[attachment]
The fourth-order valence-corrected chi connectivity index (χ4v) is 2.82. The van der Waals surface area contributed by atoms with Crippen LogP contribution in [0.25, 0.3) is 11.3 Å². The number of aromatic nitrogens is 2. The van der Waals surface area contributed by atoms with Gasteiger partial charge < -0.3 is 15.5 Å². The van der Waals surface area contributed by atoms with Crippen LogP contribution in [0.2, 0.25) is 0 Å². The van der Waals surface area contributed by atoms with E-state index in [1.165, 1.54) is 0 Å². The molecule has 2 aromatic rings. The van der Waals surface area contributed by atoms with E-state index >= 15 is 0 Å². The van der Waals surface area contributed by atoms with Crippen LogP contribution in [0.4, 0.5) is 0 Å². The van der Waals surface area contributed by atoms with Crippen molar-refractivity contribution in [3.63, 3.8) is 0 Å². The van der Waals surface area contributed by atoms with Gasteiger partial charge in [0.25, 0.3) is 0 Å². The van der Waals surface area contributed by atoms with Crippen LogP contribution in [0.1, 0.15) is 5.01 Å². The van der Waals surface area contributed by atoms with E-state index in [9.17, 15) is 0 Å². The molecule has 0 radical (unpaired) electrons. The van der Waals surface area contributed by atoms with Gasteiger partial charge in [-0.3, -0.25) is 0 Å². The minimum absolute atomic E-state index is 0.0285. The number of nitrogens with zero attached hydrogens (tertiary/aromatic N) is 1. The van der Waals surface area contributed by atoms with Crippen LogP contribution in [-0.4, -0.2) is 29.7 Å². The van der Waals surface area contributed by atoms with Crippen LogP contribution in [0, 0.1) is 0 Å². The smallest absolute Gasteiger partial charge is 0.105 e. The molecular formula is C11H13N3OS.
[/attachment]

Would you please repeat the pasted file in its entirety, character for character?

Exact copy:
The fourth-order valence-corrected chi connectivity index (χ4v) is 2.82. The van der Waals surface area contributed by atoms with Crippen LogP contribution in [0.25, 0.3) is 11.3 Å². The number of aromatic nitrogens is 2. The van der Waals surface area contributed by atoms with Gasteiger partial charge < -0.3 is 15.5 Å². The van der Waals surface area contributed by atoms with Crippen LogP contribution in [0.2, 0.25) is 0 Å². The van der Waals surface area contributed by atoms with E-state index in [1.165, 1.54) is 0 Å². The molecule has 2 aromatic rings. The van der Waals surface area contributed by atoms with E-state index >= 15 is 0 Å². The van der Waals surface area contributed by atoms with Crippen LogP contribution in [0.4, 0.5) is 0 Å². The van der Waals surface area contributed by atoms with Crippen molar-refractivity contribution in [3.63, 3.8) is 0 Å². The van der Waals surface area contributed by atoms with Gasteiger partial charge in [0.25, 0.3) is 0 Å². The van der Waals surface area contributed by atoms with Crippen LogP contribution in [0.1, 0.15) is 5.01 Å². The van der Waals surface area contributed by atoms with E-state index in [9.17, 15) is 0 Å². The molecule has 0 radical (unpaired) electrons. The van der Waals surface area contributed by atoms with Gasteiger partial charge in [-0.3, -0.25) is 0 Å². The minimum absolute atomic E-state index is 0.0285. The number of nitrogens with zero attached hydrogens (tertiary/aromatic N) is 1. The van der Waals surface area contributed by atoms with Crippen LogP contribution in [-0.4, -0.2) is 29.7 Å². The van der Waals surface area contributed by atoms with Crippen LogP contribution in [0, 0.1) is 0 Å². The smallest absolute Gasteiger partial charge is 0.105 e. The molecular formula is C11H13N3OS.